The manner in which the digital video camera 100 encrypts and records video data without retaining an encryption key is to use each “frame” location in the memory 114 (i.e., a location that can store data representing one video frame) as a temporary storage location for an encryption key. Prior to writing a current frame of video data to a current frame location in the memory 114, the encryption key previously stored in the current frame location is fetched by the read circuit 116 and furnished to an encryption key input port 110 a of the encryption circuit 10. The current fame of video data from the image output circuit 108 is applied to an un-encrypted data input port 110 b of the encryption circuit 110, so that the current frame of video data is encrypted with the key and output at the encrypted data output port 110 c of the encryption circuit 110. Then the encrypted frame of video data is written to the current frame location in the memory 114. This operation therefore overwrites the encryption key previously stored in that memory fame location. Thus, the mere act of encrypting and writing the frame of video data to the memory 114 causes the corresponding key to be overwritten so that it disappears from the memory 114. This makes the camera 110 and memory 114 completely secure and impervious to decryption by unauthorized sources. All of this requires, of course, that a copy of the encryption key previously recorded on the memory 114 be stored at a secure location so that the encrypted images stored in the memory 114 can be retrieved later.

Another feature to further enhance security of the encrypted images is to record different encryption keys in the different memory frame locations. In this way, the compromise of one encryption key compromises only a single video frame stored in the memory 114. Since a different encryption key is used to encrypt each of the different images, the task facing a potential thief who must crack a different encryption key for each different video frame recorded in the memory 114 is rendered nearly impossible.

Referring again to FIG. 1, the read circuit 116 fetches the encryption key stored in a selected frame location in the memory 114 and furnishes this key to the encryption circuit 110. The image output circuit 108 provides the encryption circuit 110 with one frame of video data representing a scene viewed by the CCD array 106. The encryption circuit 110 combines the frame of video data with the encryption key in accordance with an encryption process to produce an encrypted frame of video data. This encrypted frame of video data is sent to the write circuit 112, which causes the encrypted frame of video data to be written to the frame location in memory 114 from which the encryption key was last fetched by the read circuit 116. This overwrites (obliterates) the encryption key that was used to encrypt the frame of video data.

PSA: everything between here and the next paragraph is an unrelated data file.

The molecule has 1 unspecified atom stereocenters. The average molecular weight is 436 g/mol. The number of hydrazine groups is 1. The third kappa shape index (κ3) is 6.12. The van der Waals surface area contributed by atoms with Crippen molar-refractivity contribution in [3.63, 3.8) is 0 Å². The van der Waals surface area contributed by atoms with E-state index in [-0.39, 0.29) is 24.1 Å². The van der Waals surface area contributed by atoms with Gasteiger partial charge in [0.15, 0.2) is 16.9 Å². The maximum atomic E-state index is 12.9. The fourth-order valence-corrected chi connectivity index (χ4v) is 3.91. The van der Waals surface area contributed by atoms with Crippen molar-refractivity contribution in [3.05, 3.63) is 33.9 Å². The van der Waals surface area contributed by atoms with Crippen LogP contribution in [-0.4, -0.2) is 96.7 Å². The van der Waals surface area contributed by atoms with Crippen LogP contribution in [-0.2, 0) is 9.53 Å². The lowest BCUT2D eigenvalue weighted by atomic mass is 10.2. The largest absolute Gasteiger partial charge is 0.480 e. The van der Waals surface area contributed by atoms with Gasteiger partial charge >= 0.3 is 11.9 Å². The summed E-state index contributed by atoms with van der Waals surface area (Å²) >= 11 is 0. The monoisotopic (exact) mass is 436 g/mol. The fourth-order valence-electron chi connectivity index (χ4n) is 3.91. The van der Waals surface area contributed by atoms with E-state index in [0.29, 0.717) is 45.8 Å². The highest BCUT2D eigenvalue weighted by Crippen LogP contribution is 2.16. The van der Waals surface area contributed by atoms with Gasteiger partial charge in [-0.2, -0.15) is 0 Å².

A programmed controller circuit 150 coordinates the operation of the various entities of FIG. 1 to carry out the foregoing operation, including the image output circuit 108, the read circuit 116, the write circuit 112 and an address generator 155 of the memory 114. Thus, the controller 150 can be programmed to time the transfer of one video frame to the encryption circuit 110 from the image output circuit 108 with the selection of the appropriate memory address (or address range) of the frame location in the memory 114 containing the next encryption key to be used in encrypting the one video frame. The controller 150 enables the read circuit 116 to fetch the encryption key from this memory frame location and provide it to the encryption circuit 110. The controller 150 enables the write circuit 112 to write the encrypted video frame to this same memory frame location, by causing the address generator 155 to issue the same address to the address port of the memory 114 during both the reading of the encryption key and the writing of the encrypted image.

The foregoing operation is illustrated in FIG. 2. An image represented by a frame of video data 210 is captured by the CCD array 106. The frame of video data 210 is treated as a stream of data bits organized as a sequence of data blocks 215 in the conventional manner. Contemporaneously or simultaneously, an available frame location 220 in the memory 114 is selected and the read circuit 116 fetches an encryption key 225 already stored in the frame location 220. The encryption key 225 may be, for example, a video image previously recorded in the frame location 220, or it could be a bit pattern generated by a random number generator. It may have the same number of bits as a standard frame of video data. The data representing the encryption key 225 is organized into a stream of data blocks 230 (corresponding to the sequence of data blocks 215 of the image to be encrypted) in the conventional manner. The encryption circuit 110 combines each bit in one block 215 with the corresponding bit in the corresponding block 230 to produce an encrypted bit stream or encrypted frame of video data 235. The write circuit 112 then writes the encrypted frame of video data 235 to the same memory frame location 220 from which the encryption key 225 was fetched.